Michael Coren is the author of Epiphany: A Christian’s Change of Heart and Mind Over Same-Sex Marriage. His next book is Reclaiming Faith, to be published in October
On Jan. 30, 1972 in Derry, Northern Ireland, soldiers from the 1st Battalion of the Parachute Regiment shot 28 unarmed civilians, at a peaceful demonstration by the Northern Ireland Civil Rights Association, a group inspired by U.S. civil right campaigns and which included both Protestants and Catholics in its ranks. Thirteen were killed, and one died four months later. Some of the dead were fleeing the situation or helping the wounded. This became known as Bloody Sunday.
The massacre tarnished Britain’s reputation internationally, but more importantly became a major recruiting tool for the Irish Republican Army (IRA), and also destroyed what were still some tenuous (if encouraging) links between the British military and the Roman Catholic population. From then on, Northern Ireland would be devastated by violence and terror.
On Thursday, the Public Prosecution Service in London ruled that there is sufficient evidence for one of the soldiers to be charged with murder. It also concluded that the evidence against 16 other soldiers, and two members of the Official IRA, was not strong enough to proceed. Soldier F (military personnel are granted anonymity) will stand trial for the murders of James Wray and William McKinney.
This comes after years of inquiries and hearings. There has been predictable outrage from tabloids, talk radio, and Tories. How, they ask, can former members of republican and loyalist paramilitary groups escape prosecution yet British soldiers face trial? In fact, former terrorists have indeed been prosecuted and convicted, and whatever their actions, the British army – representing the state – has to be held to a higher standard.
I reported from Northern Ireland in the 1980s. It was a dangerous, volatile time, with hunger strikes, deadly violence, and a sectarian insularity and animosity that most of us assumed would never end. Yet it did. Partly out of sheer fatigue, but also because a new generation began to emerge that simply didn’t hold to the old, often atavistic hatred that infected so much of the culture of the otherwise vibrant and fascinating place.
In my experience, most soldiers behaved relatively well, were reluctant to be there in the first place, had little sympathy with either side, and were ashamed of what happened in Derry in 1972. It was never a good idea to send paratroopers into the situation, as various officers had argued before the decision was made. They are trained for aggression rather than negotiation, and were notorious then and now in Northern Ireland.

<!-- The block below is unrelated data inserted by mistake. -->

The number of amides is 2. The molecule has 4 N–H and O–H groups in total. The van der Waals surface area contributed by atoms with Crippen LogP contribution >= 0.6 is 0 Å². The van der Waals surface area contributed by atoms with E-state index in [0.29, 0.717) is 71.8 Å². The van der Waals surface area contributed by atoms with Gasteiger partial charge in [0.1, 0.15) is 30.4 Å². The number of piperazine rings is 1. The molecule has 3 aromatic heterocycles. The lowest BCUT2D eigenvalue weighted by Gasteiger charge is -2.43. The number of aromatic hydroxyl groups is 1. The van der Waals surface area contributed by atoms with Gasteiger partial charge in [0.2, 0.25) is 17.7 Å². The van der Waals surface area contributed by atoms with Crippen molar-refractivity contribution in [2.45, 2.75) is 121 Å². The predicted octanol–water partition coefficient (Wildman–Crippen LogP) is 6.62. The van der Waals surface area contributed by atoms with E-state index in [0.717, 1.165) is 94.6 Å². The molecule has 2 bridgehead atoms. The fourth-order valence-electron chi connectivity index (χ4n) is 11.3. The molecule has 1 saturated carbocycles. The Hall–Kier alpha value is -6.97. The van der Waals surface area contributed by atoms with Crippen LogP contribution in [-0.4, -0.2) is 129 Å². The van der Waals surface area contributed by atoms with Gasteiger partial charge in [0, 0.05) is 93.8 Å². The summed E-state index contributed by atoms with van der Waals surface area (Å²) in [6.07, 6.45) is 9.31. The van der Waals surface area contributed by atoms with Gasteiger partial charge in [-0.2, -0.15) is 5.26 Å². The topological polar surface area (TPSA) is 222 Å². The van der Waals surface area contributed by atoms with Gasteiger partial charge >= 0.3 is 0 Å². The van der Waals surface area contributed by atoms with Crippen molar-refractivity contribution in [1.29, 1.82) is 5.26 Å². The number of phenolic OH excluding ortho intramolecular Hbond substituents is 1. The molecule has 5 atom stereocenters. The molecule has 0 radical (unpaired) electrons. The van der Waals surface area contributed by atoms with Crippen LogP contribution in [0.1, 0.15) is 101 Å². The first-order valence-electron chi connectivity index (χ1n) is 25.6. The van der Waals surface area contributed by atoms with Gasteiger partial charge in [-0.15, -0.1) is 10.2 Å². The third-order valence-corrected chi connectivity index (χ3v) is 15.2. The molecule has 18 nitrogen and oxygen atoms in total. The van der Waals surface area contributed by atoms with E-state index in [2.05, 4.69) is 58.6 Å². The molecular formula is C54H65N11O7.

In 2012, my friend Douglas Murray, hardly a figure of the left, wrote a book about the event and the subsequent investigation. Of the official inquiry he wrote, “In that quiet room, one and a half decades ago, the soldiers of 1 Para might have come clean and admitted what they had done before sinking back into anonymity and retirement. Instead they stuck to their lies.”
And lie they did. It is difficult to know exactly what happened that hideous day, and there were certainly armed IRA men present, including a sniper who fired on the army; but this seems to have been only after soldiers shot at protesters.
The greater point, however, is that firing on armed members of the IRA or in self-defence is not at all the same as killing unarmed civilians. British soldiers with extensive training took careful aim, targeted people, and then shot to kill. One man was even shot in the back. They may have lost control (which is in itself inexcusable), but claims that the paratroopers only fired on bomb-throwers and gunmen is ludicrous – as numerous photographs and witness statements made clear.
This prosecution clearly does not heal every wound. The families of the other victims feel betrayed and believe that more than one soldier should be charged. But it does help to bring at least some closure, and to show that those nations claiming to be lawful have to act accordingly.
The timing is also startling. Brexit will change all sorts of things, and one of them may well be the unification of Ireland. Not due to any armed struggle, but because the Protestants of the north have lost much of their zeal about the union with Britain. Further, the Roman Catholic church is no longer a dominating force across the border in Ireland, and the pull of Europe, via Dublin, is stronger for many than the ties to London.
If the unification does come about, it will have come at a terrible cost – and no court of law can ever properly compensate for that.